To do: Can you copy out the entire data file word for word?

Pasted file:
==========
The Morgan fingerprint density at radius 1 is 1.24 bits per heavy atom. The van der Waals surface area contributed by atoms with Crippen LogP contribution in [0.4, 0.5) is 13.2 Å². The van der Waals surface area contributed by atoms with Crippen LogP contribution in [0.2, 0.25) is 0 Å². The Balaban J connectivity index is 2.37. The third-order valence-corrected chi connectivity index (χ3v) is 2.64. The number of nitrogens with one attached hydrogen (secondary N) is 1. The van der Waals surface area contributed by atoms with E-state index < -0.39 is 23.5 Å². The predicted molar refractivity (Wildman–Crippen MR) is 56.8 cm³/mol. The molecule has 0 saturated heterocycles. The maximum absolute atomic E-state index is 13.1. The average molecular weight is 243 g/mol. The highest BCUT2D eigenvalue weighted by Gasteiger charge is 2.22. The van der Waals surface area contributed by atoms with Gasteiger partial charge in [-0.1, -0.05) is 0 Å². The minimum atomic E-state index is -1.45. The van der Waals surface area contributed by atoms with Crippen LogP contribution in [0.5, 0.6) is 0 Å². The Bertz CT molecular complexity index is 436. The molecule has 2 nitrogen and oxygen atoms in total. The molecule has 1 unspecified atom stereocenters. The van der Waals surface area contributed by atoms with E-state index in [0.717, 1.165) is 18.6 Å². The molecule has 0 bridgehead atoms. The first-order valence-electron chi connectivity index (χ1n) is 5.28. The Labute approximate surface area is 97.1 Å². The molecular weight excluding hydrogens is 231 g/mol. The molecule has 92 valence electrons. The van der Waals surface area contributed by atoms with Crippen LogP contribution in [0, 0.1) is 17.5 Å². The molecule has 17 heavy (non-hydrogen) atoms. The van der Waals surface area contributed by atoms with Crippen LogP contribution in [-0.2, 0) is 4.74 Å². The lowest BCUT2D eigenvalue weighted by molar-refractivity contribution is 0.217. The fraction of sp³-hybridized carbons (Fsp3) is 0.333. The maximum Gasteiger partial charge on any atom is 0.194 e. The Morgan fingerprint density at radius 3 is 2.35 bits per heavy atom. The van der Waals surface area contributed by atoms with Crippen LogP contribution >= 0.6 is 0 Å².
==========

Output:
The Morgan fingerprint density at radius 1 is 1.24 bits per heavy atom. The van der Waals surface area contributed by atoms with Crippen LogP contribution in [0.4, 0.5) is 13.2 Å². The van der Waals surface area contributed by atoms with Crippen LogP contribution in [0.2, 0.25) is 0 Å². The Balaban J connectivity index is 2.37. The third-order valence-corrected chi connectivity index (χ3v) is 2.64. The number of nitrogens with one attached hydrogen (secondary N) is 1. The van der Waals surface area contributed by atoms with E-state index < -0.39 is 23.5 Å². The predicted molar refractivity (Wildman–Crippen MR) is 56.8 cm³/mol. The molecule has 0 saturated heterocycles. The maximum absolute atomic E-state index is 13.1. The average molecular weight is 243 g/mol. The highest BCUT2D eigenvalue weighted by Gasteiger charge is 2.22. The van der Waals surface area contributed by atoms with Gasteiger partial charge in [-0.1, -0.05) is 0 Å². The minimum atomic E-state index is -1.45. The van der Waals surface area contributed by atoms with Crippen LogP contribution in [0.5, 0.6) is 0 Å². The Bertz CT molecular complexity index is 436. The molecule has 2 nitrogen and oxygen atoms in total. The molecule has 1 unspecified atom stereocenters. The van der Waals surface area contributed by atoms with E-state index in [0.717, 1.165) is 18.6 Å². The molecule has 0 bridgehead atoms. The first-order valence-electron chi connectivity index (χ1n) is 5.28. The Labute approximate surface area is 97.1 Å². The molecular weight excluding hydrogens is 231 g/mol. The molecule has 92 valence electrons. The van der Waals surface area contributed by atoms with Crippen LogP contribution in [0, 0.1) is 17.5 Å². The molecule has 17 heavy (non-hydrogen) atoms. The van der Waals surface area contributed by atoms with Crippen LogP contribution in [-0.2, 0) is 4.74 Å². The lowest BCUT2D eigenvalue weighted by molar-refractivity contribution is 0.217. The fraction of sp³-hybridized carbons (Fsp3) is 0.333. The maximum Gasteiger partial charge on any atom is 0.194 e. The Morgan fingerprint density at radius 3 is 2.35 bits per heavy atom. The van der Waals surface area contributed by atoms with Crippen LogP contribution >= 0.6 is 0 Å².